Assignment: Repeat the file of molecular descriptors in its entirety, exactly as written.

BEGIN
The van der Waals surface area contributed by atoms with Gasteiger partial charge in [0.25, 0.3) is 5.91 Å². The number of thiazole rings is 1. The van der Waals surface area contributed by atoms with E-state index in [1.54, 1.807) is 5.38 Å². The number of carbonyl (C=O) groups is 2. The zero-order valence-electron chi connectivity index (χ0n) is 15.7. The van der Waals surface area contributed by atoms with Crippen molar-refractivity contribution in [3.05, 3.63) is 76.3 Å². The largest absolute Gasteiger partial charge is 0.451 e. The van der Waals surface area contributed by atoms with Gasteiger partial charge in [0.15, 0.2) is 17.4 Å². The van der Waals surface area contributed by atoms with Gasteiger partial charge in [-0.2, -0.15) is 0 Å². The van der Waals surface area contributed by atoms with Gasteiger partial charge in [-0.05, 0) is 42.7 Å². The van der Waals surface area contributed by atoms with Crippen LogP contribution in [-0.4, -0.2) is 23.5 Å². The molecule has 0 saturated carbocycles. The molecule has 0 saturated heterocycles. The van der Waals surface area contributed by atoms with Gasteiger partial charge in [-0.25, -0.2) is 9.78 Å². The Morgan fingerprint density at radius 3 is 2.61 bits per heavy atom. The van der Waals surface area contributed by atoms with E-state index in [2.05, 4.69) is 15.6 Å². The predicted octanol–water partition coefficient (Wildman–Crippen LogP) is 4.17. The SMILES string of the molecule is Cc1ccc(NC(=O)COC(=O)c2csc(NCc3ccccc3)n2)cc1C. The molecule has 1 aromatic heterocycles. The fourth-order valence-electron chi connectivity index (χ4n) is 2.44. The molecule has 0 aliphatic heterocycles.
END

The van der Waals surface area contributed by atoms with Gasteiger partial charge in [0.25, 0.3) is 5.91 Å². The number of thiazole rings is 1. The van der Waals surface area contributed by atoms with E-state index in [1.54, 1.807) is 5.38 Å². The number of carbonyl (C=O) groups is 2. The zero-order valence-electron chi connectivity index (χ0n) is 15.7. The van der Waals surface area contributed by atoms with Crippen molar-refractivity contribution in [3.05, 3.63) is 76.3 Å². The largest absolute Gasteiger partial charge is 0.451 e. The van der Waals surface area contributed by atoms with Gasteiger partial charge in [0.15, 0.2) is 17.4 Å². The van der Waals surface area contributed by atoms with Gasteiger partial charge in [-0.2, -0.15) is 0 Å². The van der Waals surface area contributed by atoms with Gasteiger partial charge in [-0.05, 0) is 42.7 Å². The van der Waals surface area contributed by atoms with Crippen LogP contribution in [-0.4, -0.2) is 23.5 Å². The molecule has 0 saturated carbocycles. The molecule has 0 saturated heterocycles. The van der Waals surface area contributed by atoms with Gasteiger partial charge in [-0.25, -0.2) is 9.78 Å². The Morgan fingerprint density at radius 3 is 2.61 bits per heavy atom. The van der Waals surface area contributed by atoms with E-state index in [2.05, 4.69) is 15.6 Å². The predicted octanol–water partition coefficient (Wildman–Crippen LogP) is 4.17. The SMILES string of the molecule is Cc1ccc(NC(=O)COC(=O)c2csc(NCc3ccccc3)n2)cc1C. The molecule has 1 aromatic heterocycles. The fourth-order valence-electron chi connectivity index (χ4n) is 2.44. The molecule has 0 aliphatic heterocycles.